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ARTICLE
Year : 1965  |  Volume : 13  |  Issue : 4  |  Page : 151-157

Effect of sustained release acetazolamide on the intra-ocular tension in normal and glaucomatous eyes


Dept. of Ophthalmology, Maulana Azad Medical College, New Delhi, India

Date of Web Publication25-Feb-2008

Correspondence Address:
SRK Malik
Dept. of Ophthalmology, Maulana Azad Medical College, New Delhi
India
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Source of Support: None, Conflict of Interest: None


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How to cite this article:
Malik S, Sood G C, Bhardwaj P C, Saha S K. Effect of sustained release acetazolamide on the intra-ocular tension in normal and glaucomatous eyes. Indian J Ophthalmol 1965;13:151-7

How to cite this URL:
Malik S, Sood G C, Bhardwaj P C, Saha S K. Effect of sustained release acetazolamide on the intra-ocular tension in normal and glaucomatous eyes. Indian J Ophthalmol [serial online] 1965 [cited 2020 Feb 19];13:151-7. Available from: http://www.ijo.in/text.asp?1965/13/4/151/39261

The carbonic anhydrase inhibitors have been extensively used in Oph­thalmology especially for the treat­ment of glaucoma, flat anterior chamber and pre and post operatively in various forms of intra ocular sur­gery. Acetazolamide is the most popular of the many carbonic anhy­drase inhibitors available due to its minimal side effects such as panes­thesia, gastric irritation and transient myopia etc. However there have been cases in which the side effects were severe enough to reduce or to discontinue its use. Acetazolamide is usually administered in the form of tablets. About 750 to 1000 mgms of the drug are administered in divi­ded doses. Since the drug is rapidly absorbed and excreted, a high dosage is necessary as theraputic levels are not maintained sufficiently long in the blood stream and the intra-ocular pressure tends to rise in between the dosages.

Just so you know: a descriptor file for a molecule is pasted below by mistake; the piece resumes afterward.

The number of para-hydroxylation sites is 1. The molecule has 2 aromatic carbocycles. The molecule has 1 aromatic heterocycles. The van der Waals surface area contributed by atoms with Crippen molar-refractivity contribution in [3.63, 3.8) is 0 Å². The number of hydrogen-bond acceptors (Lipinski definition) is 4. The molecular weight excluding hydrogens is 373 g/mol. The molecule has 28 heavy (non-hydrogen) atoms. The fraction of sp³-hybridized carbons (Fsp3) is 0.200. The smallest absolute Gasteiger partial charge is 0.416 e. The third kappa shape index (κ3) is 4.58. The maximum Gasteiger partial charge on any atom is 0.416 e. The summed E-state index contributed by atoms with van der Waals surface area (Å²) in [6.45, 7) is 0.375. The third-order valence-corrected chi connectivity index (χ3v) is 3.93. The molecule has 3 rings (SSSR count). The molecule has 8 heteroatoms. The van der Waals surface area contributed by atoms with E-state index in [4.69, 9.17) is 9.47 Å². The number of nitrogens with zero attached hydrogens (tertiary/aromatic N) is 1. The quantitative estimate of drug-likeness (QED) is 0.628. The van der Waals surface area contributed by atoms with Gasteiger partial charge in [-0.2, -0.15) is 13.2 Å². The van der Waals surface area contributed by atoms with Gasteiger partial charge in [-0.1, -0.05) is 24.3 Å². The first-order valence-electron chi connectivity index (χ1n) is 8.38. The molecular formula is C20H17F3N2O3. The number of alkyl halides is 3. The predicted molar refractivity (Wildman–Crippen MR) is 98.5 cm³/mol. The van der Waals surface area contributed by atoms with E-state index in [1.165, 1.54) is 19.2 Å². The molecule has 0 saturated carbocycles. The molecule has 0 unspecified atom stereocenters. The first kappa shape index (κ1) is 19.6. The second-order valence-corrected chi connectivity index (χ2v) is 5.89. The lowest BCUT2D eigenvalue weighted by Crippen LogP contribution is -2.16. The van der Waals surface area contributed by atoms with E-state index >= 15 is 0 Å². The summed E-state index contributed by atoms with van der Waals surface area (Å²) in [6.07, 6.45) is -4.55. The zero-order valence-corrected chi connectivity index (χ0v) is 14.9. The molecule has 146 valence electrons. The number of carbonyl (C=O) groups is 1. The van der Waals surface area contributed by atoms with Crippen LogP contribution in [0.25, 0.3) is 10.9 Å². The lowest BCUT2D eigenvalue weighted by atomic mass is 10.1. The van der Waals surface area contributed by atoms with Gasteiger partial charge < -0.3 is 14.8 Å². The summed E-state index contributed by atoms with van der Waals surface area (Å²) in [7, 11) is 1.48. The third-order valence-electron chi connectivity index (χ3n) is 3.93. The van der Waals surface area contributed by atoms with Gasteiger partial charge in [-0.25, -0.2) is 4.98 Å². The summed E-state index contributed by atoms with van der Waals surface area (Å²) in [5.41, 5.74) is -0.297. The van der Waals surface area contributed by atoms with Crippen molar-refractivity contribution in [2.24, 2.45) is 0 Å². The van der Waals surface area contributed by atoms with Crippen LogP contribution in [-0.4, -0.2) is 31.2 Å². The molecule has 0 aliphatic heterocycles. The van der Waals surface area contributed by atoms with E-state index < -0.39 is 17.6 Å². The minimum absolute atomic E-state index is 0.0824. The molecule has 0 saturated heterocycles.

Sustained release acetazolamide differs from the acetazolamide tablets in that there is a regular rate of release of the drug which results in constant clinical levels being main­tained in the blood stream. The mechanism of sustained release is ob­tained by having different quantities of the drug coated by various thick­nesses of the coat, so that different sized granules are available for ab­sorption at different rates. A portion of the-drug is available for immediate release.

The present study was undertaken to evaluate the action of sustained release acetazolamide in the normal and glaucomatous cases.

Methods and Material: The cases were selected from the patients ad­mitted in the Irwin Hospital. The study was divided into three groups.

I Normal eyes (26 eyes of normal patients).

A capsule containing 500 mgm of acetazolamide sustained release was given to this group at about 6 O'clock in the morning and the tension was recorded every hour for 6 hours and every 2 hourly for about 10 hours. No miotics were instilled.

II Glaucomatous cases: (30 eyes of 29 patients) who received sustained release acetazolamide without miotics, as in Group I.

a) Chronic simple glaucoma - 7 eyes.

h) Acute glaucoma - 10 eyes.

Secondary glaucoma - 6 eyes.

Absolute glaucoma - 7 eyes.

HI This group, of glaucomatous eyes (35 eyes of 31 patients), in addi­tion to a capsule of sustained release actazolamide, had instillation of mio­tics in their eyes.

Acute congestive glaucoma 10 eyes.

Chronic simple glaucoma - 15 eyes.

Secondary glaucoma 6 eyes.

Absolute - glaucoma 4 eyes.


  Observations Top


The observations regarding the effects of sustained release acetazolamide alone and with miotics on the ultra ocular pressure are illustrated in graphs 1 to 8.


  Discussion Top